A lot of international interest and actions have been put into stopping piracy at the coast of Somalia. Most media have constantly reported about piracy as a threat to international shipping in the Gulf of Aden and not much have been said about piracy as a consequence of poverty and pollution. Some of the second is also on European hands, since European firms’ illegally and immorally dumped toxic industrial waste in exchange for payment to Somalia. On one hand piracy caused great economic losses with hijacking, taking longer routes and attacks on ships, but on the other it was a desperate move of the citizens that saw a way of survival. Piracy resulted in some casualties, various ransom paid, international condemnation, the number of pirates convicted and imprisoned. Anti-piracy measures included three international naval task forces that operated in the region: Combined Task Force 150, Combined Tasks Force 151 and European Union (EU) naval tasks with name Operation Atalanta – EU Naval Force. Most of the population saw piracy as just cause since their waters were polluted by foreign vessels and have interrupted fishing costumes and last but no least even dumped toxic waste and illegal fished in their territories. Based on EU report most pirate attacks were taking place between 2009 and 2011 and have come to a near stop last year with none of the vessels held by pirates but nonetheless numerous hostages hold.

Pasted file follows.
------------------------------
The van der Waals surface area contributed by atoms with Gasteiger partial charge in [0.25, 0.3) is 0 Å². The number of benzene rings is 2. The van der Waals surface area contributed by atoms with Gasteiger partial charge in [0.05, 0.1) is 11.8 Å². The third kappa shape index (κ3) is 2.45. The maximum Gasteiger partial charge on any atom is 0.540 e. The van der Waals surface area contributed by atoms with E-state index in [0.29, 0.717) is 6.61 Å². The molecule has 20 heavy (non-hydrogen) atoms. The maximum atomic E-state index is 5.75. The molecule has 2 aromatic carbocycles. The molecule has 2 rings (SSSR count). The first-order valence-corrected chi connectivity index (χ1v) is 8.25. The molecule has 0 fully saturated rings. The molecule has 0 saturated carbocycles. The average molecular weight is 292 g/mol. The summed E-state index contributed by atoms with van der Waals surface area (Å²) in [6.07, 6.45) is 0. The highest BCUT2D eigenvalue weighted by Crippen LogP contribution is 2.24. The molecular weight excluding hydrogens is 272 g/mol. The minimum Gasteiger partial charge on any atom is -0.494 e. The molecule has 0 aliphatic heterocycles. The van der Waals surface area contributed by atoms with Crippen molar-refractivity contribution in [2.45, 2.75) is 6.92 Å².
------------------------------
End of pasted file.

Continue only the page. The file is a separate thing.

In history divided country between Italy and Britain had captured international attention after year of lawlessness, famine and massive flows of refugees in neighboring countries began, but sadly all attempts to restore peace in the country were unsuccessful. Success was not reached maybe also because of static global North framework on how to end civil and other wars through negotiations. International organizations nowadays use narrow lens and uses standard peace processes. Maybe other alternatives should be considered. Maybe al-Shaabab even though marked by the United States of America (USA) since 2008 as terrorist group can with cross-clannish, adaptability, strong resource base and young voice be part of the solution for Somalia. Because of the weakness of the Transitional Federal Government (TFG) and defeat of the Islamic Courts Union (ICU) al-Shaabab has rapidly advanced and controls most of the South-Central Somalia. Numerous issues arise with mentioning al-Shaabab, including women’s rights, refusing of allowance of food and humanitarian aid to starving Somalis, but there needs to be engagement with the group and other Islamist groups in the country in order for the peace process to be successful. After entitlement of al-Shaabab as terrorist group cooperation with them can have judicial consequences for all participants. Al-Shaabab have gained civilian support since it have provided nominal security, stability, redistribution of wealth, health care, education, infrastructure and other basic things on the regions it controls. We of course cannot overlook violence against civilians, coercive use of the Sharia courts, but we can learn from al-Shaabab that decentralized authority work better in opposing of the centralized one. Kroc Institute of International Peace Studies alerted that al-Shaabab is not a homogeneous group and therefore cannot be looked at as a hole. The blacklisting of al-Shaabab prevents participation in the political process and discourages dialogue from all sides. Peace and sustainable nation building, reconciliation and resolution cannot be built without including of social structures such as clans kinship and Islam that are both embodied with the daily lives of Somalis people.